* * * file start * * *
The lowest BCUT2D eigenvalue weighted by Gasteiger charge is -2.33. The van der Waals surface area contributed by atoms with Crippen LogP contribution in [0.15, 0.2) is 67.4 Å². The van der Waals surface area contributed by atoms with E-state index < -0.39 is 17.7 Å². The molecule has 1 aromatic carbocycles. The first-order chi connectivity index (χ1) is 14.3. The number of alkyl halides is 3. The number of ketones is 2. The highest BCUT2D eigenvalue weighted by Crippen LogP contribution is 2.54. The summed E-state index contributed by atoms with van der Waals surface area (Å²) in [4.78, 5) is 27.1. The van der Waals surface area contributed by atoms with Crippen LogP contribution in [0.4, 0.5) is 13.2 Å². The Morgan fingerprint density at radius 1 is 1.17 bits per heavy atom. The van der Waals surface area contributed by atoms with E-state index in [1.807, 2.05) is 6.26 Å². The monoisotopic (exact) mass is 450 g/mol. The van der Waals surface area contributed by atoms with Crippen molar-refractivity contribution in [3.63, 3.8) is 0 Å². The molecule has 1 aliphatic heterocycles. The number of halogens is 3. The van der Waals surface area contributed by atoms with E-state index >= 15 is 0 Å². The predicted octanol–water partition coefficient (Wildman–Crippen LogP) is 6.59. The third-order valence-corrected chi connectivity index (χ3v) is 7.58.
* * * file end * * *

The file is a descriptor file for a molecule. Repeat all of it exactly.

The lowest BCUT2D eigenvalue weighted by Gasteiger charge is -2.33. The van der Waals surface area contributed by atoms with Crippen LogP contribution in [0.15, 0.2) is 67.4 Å². The van der Waals surface area contributed by atoms with E-state index < -0.39 is 17.7 Å². The molecule has 1 aromatic carbocycles. The first-order chi connectivity index (χ1) is 14.3. The number of alkyl halides is 3. The number of ketones is 2. The highest BCUT2D eigenvalue weighted by Crippen LogP contribution is 2.54. The summed E-state index contributed by atoms with van der Waals surface area (Å²) in [4.78, 5) is 27.1. The van der Waals surface area contributed by atoms with Crippen LogP contribution in [0.4, 0.5) is 13.2 Å². The Morgan fingerprint density at radius 1 is 1.17 bits per heavy atom. The van der Waals surface area contributed by atoms with E-state index in [1.807, 2.05) is 6.26 Å². The monoisotopic (exact) mass is 450 g/mol. The van der Waals surface area contributed by atoms with Crippen molar-refractivity contribution in [3.63, 3.8) is 0 Å². The molecule has 1 aliphatic heterocycles. The number of halogens is 3. The van der Waals surface area contributed by atoms with E-state index >= 15 is 0 Å². The predicted octanol–water partition coefficient (Wildman–Crippen LogP) is 6.59. The third-order valence-corrected chi connectivity index (χ3v) is 7.58.